Automate where you can
For time-poor entrepreneurs, technology can really improve a business’s efficiency by automating as many administrative tasks as possible. This is particularly important when it comes to chasing those all-too-common late payments.
As business coach Ali Golds put it: “Gone are the days of having to use Excel spreadsheets and paper to record expenses and invoices. Accounting software packages can now be fully integrated with your bank account and, at the press of a button, can update you on who owes what and when it was due.”
Paul Haydock, co-founder of DueCourse, recommends solutions Xero and Sage One: “If you are using cloud accounting to send your invoices, these have inbuilt automated credit control in the form of automated emails to your customers when the invoice is becoming due (and then overdue, etc).”
Asking clients to pay by direct debit can really help when it comes to being paid on time. Chartered accountant Charlie Carne likes using GoCardless rather than going through banks. “It’s very easy to set up – it’ll take you 10 minutes – and cheap (no more than £2 per transaction). You can even link GoCardless to QuickBooks so that, as soon as you send an invoice to your client, the payment collection process starts automatically and will be paid on the date you specify. No more debt-chasing.”
ZooRiot founder Jessica Zoo said that her cashflow has benefited enormously from the rules she’s established using technology.
“I have all my invoices sent to one email address, which is picked up by a super-efficient virtual assistant team. The most important part is setting the right due date – we have 30 day payment terms. We now always know what’s outstanding and I’ve switched doing payroll and accounts from once a month – hefty and bad for cashflow – to once a week, which takes two hours. [Setting rules] is the best thing that’s ever happened to my cashflow.”
Track everything accurately
The panel agreed that having a good understanding of your finances is crucial for entrepreneurs. Technology solutions can help track the money flowing in and out of the business, and identify where savings could be made.
Dr Paul Swift, from the Carbon Trust, says smart meters give entrepreneurs a near real-time projection of their electricity and gas costs, and help future forecasting. “The goal is to try and predict your energy costs based on known factors,” he said. “[And] an energy audit by a reputable firm will give you a costed list of ways you can reduce energy consumption.”
Don’t be afraid to hire someone to help, Golds added. “At any point in time a business owner should be able to say how much money is in their account and how much they’re owed. If you’re not confident … hire someone who is. It’s not a sign of failure, it’s a sensible move. Run frequent financial reports and look at whether you can start invoicing for goods sooner and/or paying later for supplies to give you a cushion.”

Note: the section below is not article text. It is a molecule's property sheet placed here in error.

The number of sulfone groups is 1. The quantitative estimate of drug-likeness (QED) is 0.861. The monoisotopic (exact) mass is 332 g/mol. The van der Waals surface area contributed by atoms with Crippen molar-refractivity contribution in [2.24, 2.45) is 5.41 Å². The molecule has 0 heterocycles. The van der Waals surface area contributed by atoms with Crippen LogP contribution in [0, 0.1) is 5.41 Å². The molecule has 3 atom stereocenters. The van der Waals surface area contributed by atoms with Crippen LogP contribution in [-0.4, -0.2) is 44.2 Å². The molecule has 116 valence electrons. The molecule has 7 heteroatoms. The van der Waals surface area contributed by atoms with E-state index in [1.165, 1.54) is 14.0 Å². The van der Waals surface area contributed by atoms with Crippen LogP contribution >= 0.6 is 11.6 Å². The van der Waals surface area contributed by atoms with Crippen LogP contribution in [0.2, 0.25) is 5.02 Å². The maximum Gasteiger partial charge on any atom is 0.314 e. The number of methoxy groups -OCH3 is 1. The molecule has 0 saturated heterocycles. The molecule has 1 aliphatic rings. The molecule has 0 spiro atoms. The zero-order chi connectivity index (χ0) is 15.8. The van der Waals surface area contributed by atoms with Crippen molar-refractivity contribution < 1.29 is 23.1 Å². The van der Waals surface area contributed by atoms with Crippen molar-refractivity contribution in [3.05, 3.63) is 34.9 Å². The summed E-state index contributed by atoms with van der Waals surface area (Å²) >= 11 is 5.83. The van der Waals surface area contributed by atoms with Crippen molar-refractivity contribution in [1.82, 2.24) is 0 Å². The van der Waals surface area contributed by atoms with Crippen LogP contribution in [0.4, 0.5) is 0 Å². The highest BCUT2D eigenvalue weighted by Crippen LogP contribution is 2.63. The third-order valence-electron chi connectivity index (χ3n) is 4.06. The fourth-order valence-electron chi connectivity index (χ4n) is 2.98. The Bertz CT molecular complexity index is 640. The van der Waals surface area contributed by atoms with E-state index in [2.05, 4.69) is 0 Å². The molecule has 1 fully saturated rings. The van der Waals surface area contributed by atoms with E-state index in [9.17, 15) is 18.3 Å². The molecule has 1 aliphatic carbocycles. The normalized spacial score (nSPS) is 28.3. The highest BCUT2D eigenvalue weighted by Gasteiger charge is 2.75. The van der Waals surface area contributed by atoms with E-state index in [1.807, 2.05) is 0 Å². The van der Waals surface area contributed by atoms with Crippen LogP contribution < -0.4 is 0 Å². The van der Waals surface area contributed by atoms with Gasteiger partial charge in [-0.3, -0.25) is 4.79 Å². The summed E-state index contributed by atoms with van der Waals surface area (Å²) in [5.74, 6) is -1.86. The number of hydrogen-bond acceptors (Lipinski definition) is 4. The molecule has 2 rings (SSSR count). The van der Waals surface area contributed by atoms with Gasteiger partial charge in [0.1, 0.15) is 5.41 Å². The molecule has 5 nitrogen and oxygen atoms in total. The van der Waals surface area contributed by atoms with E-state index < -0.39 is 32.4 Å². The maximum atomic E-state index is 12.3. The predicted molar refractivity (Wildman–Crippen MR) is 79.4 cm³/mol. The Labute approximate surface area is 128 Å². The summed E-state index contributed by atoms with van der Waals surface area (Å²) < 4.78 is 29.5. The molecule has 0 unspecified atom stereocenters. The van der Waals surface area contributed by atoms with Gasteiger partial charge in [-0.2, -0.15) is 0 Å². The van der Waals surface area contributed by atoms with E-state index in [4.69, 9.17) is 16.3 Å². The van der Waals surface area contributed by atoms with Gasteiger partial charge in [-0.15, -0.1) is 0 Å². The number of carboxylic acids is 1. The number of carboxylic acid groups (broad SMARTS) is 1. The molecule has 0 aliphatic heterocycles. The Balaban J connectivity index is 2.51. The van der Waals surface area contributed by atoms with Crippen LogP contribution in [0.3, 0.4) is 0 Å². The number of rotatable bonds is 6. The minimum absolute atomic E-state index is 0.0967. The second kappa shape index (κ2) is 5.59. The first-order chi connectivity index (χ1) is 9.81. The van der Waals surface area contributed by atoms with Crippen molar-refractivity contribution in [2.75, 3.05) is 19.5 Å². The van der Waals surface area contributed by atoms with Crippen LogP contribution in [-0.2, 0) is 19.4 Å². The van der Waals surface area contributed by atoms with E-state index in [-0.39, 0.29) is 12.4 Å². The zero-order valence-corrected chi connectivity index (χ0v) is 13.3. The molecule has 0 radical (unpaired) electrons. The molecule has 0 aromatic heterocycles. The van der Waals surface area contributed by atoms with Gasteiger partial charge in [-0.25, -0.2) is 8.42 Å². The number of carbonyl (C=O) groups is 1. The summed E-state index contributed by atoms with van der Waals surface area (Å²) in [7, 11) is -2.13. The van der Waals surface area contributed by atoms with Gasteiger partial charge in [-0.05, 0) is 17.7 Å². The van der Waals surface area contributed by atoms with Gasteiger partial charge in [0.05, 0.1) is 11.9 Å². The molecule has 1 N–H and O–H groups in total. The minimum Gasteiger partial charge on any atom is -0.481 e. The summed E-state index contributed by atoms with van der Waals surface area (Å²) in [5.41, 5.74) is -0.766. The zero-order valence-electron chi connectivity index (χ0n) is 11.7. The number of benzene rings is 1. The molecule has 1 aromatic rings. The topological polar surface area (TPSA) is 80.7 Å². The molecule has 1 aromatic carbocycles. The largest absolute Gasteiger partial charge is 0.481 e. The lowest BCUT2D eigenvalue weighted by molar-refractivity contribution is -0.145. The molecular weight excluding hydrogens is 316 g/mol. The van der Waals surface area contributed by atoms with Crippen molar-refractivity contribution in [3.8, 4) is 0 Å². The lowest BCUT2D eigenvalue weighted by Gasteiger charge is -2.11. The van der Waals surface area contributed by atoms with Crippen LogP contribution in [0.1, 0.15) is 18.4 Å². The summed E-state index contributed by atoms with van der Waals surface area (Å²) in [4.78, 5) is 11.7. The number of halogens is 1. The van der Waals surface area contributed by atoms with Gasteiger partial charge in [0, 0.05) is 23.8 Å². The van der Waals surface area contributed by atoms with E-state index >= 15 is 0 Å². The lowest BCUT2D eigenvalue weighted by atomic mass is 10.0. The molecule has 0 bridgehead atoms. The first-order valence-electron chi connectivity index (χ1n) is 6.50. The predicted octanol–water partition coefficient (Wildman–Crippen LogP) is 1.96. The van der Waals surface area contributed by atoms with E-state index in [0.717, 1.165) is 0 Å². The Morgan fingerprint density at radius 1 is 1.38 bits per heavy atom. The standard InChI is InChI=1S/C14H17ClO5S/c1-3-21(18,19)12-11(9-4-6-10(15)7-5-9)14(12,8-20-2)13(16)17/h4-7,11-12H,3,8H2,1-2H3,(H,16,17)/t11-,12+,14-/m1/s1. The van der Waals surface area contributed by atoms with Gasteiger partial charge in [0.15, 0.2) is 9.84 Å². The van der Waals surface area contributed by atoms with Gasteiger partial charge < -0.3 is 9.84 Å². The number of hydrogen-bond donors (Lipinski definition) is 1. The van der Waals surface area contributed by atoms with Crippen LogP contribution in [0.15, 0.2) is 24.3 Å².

If you do find yourself short, Haydock said there are a number of innovative invoice solutions that can help bridge the gap. Sean Drake, founder of The Wealth Project Holdings, also suggested speaking to investors who might be interested in helping your business grow.
Zoo also advised one reader who asked about online tools to help boost sales. She admitted some entrepreneurs may have reservations because of the commission taken by better-known platforms per sale, but says it’s worth it for the confidence they inspire among your customers: “PayPal is trusted, you can pay by credit card, it always works … [and] they have a great set of analytics tools.
Golds also recommended Pipedrive to keep track of leads, targets and goals, but emphasises that successful e-commerce starts with a great website: “Make sure that it’s looking good, [with] lots of interesting, up-to-date and relevant content, and ways for potential clients to engage with you.”
Don’t forget the human touch
While technology can certainly help entrepreneurs get a handle on cashflow, our panel agreed that the power of human contact could not be underestimated.
Erik Fairbairn, serial entrepreneur and founder of POD Point said: “Good collection is a process – check they are happy with your work, invoice them immediately, confirm receipt and acceptance of your invoice, etc. Explain you are a small business and your lifeblood is the correct payment of invoices. If they can’t pay, ask why. Give them a little bit of flexibility, but be firm.”
And if you can’t do the chasing yourself, there are others who can step in for you. Philip King, chief executive of the Chartered Institute of Credit Management said: “There are many solicitors who will chase for you and only charge based on results. They have the expertise and the resources leaving you free to concentrate on more important things and clients.”
Fairbairn added: “Most people don’t want to cause you trouble – explain what is going on, explain why cash is so important to you and generally people will be open to paying you a bit early or letting you pay a bit late. Over-communicate with everyone when cash is tight. If you get your cash right, everything else follows.”
Source: Emma Sheppard - The Guardian